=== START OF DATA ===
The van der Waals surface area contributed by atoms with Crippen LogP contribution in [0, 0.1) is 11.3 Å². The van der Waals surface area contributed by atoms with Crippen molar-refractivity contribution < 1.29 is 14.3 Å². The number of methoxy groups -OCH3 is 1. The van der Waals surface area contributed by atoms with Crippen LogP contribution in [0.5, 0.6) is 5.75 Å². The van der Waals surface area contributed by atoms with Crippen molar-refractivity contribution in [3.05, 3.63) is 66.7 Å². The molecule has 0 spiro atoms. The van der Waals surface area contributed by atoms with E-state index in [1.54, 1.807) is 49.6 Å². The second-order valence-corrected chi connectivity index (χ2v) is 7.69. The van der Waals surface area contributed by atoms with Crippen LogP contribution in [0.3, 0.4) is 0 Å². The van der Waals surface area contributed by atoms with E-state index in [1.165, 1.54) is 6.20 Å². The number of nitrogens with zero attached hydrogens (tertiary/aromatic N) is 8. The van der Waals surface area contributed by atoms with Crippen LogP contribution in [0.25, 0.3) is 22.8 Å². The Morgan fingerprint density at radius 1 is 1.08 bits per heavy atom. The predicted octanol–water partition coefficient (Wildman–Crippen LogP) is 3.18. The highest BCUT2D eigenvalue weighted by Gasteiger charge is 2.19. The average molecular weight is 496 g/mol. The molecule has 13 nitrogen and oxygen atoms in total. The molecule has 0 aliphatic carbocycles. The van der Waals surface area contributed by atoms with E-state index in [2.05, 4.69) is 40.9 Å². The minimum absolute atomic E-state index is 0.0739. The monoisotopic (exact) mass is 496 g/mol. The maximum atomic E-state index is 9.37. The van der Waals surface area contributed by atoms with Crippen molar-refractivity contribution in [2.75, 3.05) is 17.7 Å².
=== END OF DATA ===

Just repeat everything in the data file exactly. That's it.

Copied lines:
The van der Waals surface area contributed by atoms with Crippen LogP contribution in [0, 0.1) is 11.3 Å². The van der Waals surface area contributed by atoms with Crippen molar-refractivity contribution < 1.29 is 14.3 Å². The number of methoxy groups -OCH3 is 1. The van der Waals surface area contributed by atoms with Crippen LogP contribution in [0.5, 0.6) is 5.75 Å². The van der Waals surface area contributed by atoms with Crippen molar-refractivity contribution in [3.05, 3.63) is 66.7 Å². The molecule has 0 spiro atoms. The van der Waals surface area contributed by atoms with E-state index in [1.54, 1.807) is 49.6 Å². The second-order valence-corrected chi connectivity index (χ2v) is 7.69. The van der Waals surface area contributed by atoms with Crippen LogP contribution in [0.3, 0.4) is 0 Å². The van der Waals surface area contributed by atoms with E-state index in [1.165, 1.54) is 6.20 Å². The number of nitrogens with zero attached hydrogens (tertiary/aromatic N) is 8. The van der Waals surface area contributed by atoms with Crippen LogP contribution in [0.25, 0.3) is 22.8 Å². The Morgan fingerprint density at radius 1 is 1.08 bits per heavy atom. The predicted octanol–water partition coefficient (Wildman–Crippen LogP) is 3.18. The highest BCUT2D eigenvalue weighted by Gasteiger charge is 2.19. The average molecular weight is 496 g/mol. The molecule has 13 nitrogen and oxygen atoms in total. The molecule has 0 aliphatic carbocycles. The van der Waals surface area contributed by atoms with E-state index in [2.05, 4.69) is 40.9 Å². The minimum absolute atomic E-state index is 0.0739. The monoisotopic (exact) mass is 496 g/mol. The maximum atomic E-state index is 9.37. The van der Waals surface area contributed by atoms with Crippen molar-refractivity contribution in [2.75, 3.05) is 17.7 Å².